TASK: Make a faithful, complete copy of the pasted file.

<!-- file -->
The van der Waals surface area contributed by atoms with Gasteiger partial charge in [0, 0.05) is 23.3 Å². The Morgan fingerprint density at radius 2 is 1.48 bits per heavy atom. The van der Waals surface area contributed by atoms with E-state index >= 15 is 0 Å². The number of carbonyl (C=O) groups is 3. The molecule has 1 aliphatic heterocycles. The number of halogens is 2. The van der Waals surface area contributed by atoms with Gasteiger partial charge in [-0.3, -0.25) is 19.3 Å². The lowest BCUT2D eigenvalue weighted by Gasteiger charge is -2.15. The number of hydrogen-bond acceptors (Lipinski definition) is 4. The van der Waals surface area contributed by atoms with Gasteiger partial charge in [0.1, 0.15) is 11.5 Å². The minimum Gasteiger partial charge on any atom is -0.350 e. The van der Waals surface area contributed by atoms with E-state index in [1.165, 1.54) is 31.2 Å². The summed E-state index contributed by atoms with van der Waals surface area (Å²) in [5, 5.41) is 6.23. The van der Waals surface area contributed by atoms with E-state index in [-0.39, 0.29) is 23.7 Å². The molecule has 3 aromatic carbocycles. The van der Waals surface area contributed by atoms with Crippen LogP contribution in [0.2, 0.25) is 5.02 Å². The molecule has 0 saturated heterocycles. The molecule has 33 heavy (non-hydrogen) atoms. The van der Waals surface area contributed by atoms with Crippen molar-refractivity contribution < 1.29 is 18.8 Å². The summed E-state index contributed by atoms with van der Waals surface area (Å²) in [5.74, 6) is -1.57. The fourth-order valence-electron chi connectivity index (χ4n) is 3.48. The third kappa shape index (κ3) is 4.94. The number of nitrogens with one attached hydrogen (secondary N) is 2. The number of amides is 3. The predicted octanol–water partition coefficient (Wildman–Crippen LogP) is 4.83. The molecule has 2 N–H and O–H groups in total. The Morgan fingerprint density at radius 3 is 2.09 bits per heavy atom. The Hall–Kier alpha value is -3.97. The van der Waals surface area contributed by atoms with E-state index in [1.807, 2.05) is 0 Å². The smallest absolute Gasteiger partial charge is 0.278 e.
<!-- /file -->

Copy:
The van der Waals surface area contributed by atoms with Gasteiger partial charge in [0, 0.05) is 23.3 Å². The Morgan fingerprint density at radius 2 is 1.48 bits per heavy atom. The van der Waals surface area contributed by atoms with E-state index >= 15 is 0 Å². The number of carbonyl (C=O) groups is 3. The molecule has 1 aliphatic heterocycles. The number of halogens is 2. The van der Waals surface area contributed by atoms with Gasteiger partial charge in [-0.3, -0.25) is 19.3 Å². The lowest BCUT2D eigenvalue weighted by Gasteiger charge is -2.15. The number of hydrogen-bond acceptors (Lipinski definition) is 4. The van der Waals surface area contributed by atoms with Gasteiger partial charge in [0.1, 0.15) is 11.5 Å². The minimum Gasteiger partial charge on any atom is -0.350 e. The van der Waals surface area contributed by atoms with E-state index in [1.165, 1.54) is 31.2 Å². The summed E-state index contributed by atoms with van der Waals surface area (Å²) in [5, 5.41) is 6.23. The van der Waals surface area contributed by atoms with E-state index in [-0.39, 0.29) is 23.7 Å². The molecule has 3 aromatic carbocycles. The van der Waals surface area contributed by atoms with Crippen LogP contribution in [0.2, 0.25) is 5.02 Å². The molecule has 0 saturated heterocycles. The molecule has 33 heavy (non-hydrogen) atoms. The van der Waals surface area contributed by atoms with Crippen molar-refractivity contribution < 1.29 is 18.8 Å². The summed E-state index contributed by atoms with van der Waals surface area (Å²) in [5.74, 6) is -1.57. The fourth-order valence-electron chi connectivity index (χ4n) is 3.48. The third kappa shape index (κ3) is 4.94. The number of nitrogens with one attached hydrogen (secondary N) is 2. The number of amides is 3. The predicted octanol–water partition coefficient (Wildman–Crippen LogP) is 4.83. The molecule has 2 N–H and O–H groups in total. The Morgan fingerprint density at radius 3 is 2.09 bits per heavy atom. The Hall–Kier alpha value is -3.97. The van der Waals surface area contributed by atoms with E-state index in [1.807, 2.05) is 0 Å². The smallest absolute Gasteiger partial charge is 0.278 e.